The silvicultural system in vogue for red pine on the Minnesota National Forest consists of clear cutting and leaving scattered seed trees. The first timber sale was made in 1904. At that time, five per cent of the entire stand was left in the form of scattered seed trees for reproductive purposes. Through careful investigations and practical observations by the forest officers in charge, it was shown conclusively that five per cent did not leave enough trees over the area to restock the same successfully. Accordingly, it was recommended and later became a law that, thereafter, on all timber sale areas on the Minnesota National Forest, ten per cent of the stand should be left for reforestation purposes. In stands that cut from twenty to twenty-five thousand board feet per acre five per cent of the trees left standing would be abundant; but, in stands of the more scattered and open types, the seed trees were decidedly lacking in number and very sparsely sprinkled over the area. Then, too, five per cent did not leave a great amount of protection for the ground cover, or for the trees themselves. Many "blow-downs" can be found throughout the timber sale areas.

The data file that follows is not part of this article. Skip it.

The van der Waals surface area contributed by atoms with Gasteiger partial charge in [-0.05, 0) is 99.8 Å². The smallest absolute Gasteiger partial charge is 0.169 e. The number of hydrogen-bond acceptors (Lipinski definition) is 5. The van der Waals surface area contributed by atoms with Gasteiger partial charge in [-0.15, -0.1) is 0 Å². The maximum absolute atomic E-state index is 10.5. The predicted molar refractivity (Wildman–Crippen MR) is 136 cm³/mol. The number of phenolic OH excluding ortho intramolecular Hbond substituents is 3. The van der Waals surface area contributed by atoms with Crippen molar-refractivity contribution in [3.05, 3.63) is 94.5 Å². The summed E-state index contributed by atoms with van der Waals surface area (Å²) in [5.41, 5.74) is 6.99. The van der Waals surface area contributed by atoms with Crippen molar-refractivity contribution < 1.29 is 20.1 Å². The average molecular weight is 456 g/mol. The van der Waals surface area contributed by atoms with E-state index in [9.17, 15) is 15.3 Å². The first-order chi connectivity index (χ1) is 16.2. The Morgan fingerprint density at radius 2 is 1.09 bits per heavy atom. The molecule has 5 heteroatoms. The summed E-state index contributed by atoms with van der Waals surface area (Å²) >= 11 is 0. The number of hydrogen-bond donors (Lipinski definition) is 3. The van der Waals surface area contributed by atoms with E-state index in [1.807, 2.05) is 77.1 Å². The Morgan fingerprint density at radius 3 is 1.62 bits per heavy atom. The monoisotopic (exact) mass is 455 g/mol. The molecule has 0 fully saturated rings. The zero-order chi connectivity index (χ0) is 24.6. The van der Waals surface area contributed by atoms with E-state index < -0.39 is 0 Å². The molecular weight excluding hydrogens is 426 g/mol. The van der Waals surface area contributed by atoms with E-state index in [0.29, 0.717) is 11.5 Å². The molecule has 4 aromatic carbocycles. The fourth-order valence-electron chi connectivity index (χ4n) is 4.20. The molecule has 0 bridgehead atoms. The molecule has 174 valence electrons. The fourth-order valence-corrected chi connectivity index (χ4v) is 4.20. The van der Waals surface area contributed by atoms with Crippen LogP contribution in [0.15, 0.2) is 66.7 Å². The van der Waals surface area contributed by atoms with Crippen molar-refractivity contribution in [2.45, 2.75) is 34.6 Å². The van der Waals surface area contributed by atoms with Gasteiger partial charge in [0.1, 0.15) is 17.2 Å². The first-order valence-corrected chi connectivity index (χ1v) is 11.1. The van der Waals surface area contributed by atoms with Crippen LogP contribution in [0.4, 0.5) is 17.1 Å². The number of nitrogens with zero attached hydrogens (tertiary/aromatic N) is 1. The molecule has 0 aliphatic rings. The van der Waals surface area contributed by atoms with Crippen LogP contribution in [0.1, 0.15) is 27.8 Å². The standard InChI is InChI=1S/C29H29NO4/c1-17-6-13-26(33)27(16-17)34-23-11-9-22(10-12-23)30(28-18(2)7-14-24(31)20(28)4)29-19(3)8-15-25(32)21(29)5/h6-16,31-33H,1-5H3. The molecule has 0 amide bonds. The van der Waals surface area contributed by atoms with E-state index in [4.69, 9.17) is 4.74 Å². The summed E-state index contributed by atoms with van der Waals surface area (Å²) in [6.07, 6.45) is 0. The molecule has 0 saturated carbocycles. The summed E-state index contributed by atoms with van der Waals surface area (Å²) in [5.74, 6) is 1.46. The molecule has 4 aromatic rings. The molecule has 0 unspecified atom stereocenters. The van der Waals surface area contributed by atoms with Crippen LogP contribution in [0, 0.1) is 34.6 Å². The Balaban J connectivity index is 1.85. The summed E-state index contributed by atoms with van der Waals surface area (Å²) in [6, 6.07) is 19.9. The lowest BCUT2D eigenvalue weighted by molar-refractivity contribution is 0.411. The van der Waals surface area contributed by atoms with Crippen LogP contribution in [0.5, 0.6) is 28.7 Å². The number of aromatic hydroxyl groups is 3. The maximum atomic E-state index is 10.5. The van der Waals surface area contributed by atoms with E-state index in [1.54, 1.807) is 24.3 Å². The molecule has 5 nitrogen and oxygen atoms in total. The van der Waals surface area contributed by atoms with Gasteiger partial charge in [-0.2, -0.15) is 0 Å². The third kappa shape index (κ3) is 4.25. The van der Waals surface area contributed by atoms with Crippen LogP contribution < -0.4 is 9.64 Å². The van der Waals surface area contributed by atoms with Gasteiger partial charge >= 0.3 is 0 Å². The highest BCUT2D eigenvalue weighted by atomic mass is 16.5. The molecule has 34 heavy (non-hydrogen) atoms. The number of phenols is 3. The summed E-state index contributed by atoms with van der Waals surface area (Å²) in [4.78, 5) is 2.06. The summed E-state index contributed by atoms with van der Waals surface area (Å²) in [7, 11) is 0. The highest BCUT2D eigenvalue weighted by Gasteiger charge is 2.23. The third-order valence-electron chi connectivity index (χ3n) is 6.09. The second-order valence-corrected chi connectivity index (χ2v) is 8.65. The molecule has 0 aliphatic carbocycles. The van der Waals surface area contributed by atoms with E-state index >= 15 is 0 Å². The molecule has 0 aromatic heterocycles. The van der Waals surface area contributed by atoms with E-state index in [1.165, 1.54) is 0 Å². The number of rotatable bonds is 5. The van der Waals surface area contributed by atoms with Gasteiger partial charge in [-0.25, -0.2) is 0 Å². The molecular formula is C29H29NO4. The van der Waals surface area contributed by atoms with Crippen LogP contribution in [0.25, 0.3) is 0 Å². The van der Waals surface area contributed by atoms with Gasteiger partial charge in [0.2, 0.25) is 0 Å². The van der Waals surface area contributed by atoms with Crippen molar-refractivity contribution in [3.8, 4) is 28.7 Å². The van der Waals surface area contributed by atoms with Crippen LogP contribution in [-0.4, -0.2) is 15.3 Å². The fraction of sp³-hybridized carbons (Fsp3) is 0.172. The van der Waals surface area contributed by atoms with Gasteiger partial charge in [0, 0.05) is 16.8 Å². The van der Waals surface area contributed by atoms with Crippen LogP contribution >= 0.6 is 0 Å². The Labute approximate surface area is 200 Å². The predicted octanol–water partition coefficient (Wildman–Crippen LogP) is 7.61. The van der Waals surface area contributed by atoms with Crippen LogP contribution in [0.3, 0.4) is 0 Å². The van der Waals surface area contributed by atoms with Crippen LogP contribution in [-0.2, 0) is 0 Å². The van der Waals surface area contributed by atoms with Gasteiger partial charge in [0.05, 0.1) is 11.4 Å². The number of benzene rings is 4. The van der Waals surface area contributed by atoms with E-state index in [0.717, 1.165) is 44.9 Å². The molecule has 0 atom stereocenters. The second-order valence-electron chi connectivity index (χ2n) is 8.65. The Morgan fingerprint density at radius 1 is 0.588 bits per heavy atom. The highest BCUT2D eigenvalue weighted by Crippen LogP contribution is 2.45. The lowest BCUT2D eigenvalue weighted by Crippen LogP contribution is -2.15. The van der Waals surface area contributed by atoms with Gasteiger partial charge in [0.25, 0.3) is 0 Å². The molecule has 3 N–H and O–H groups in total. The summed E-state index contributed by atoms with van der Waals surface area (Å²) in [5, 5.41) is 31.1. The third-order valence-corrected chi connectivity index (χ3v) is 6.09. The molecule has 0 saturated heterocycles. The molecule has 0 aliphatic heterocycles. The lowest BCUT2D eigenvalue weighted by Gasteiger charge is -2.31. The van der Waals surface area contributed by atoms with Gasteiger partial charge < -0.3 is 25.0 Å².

Richmond, H. H.
"Red Pine on the Minnesota National Forest,"
Ames Forester: Vol. 2
, Article 3.
Available at: https://lib.dr.iastate.edu/amesforester/vol2/iss1/3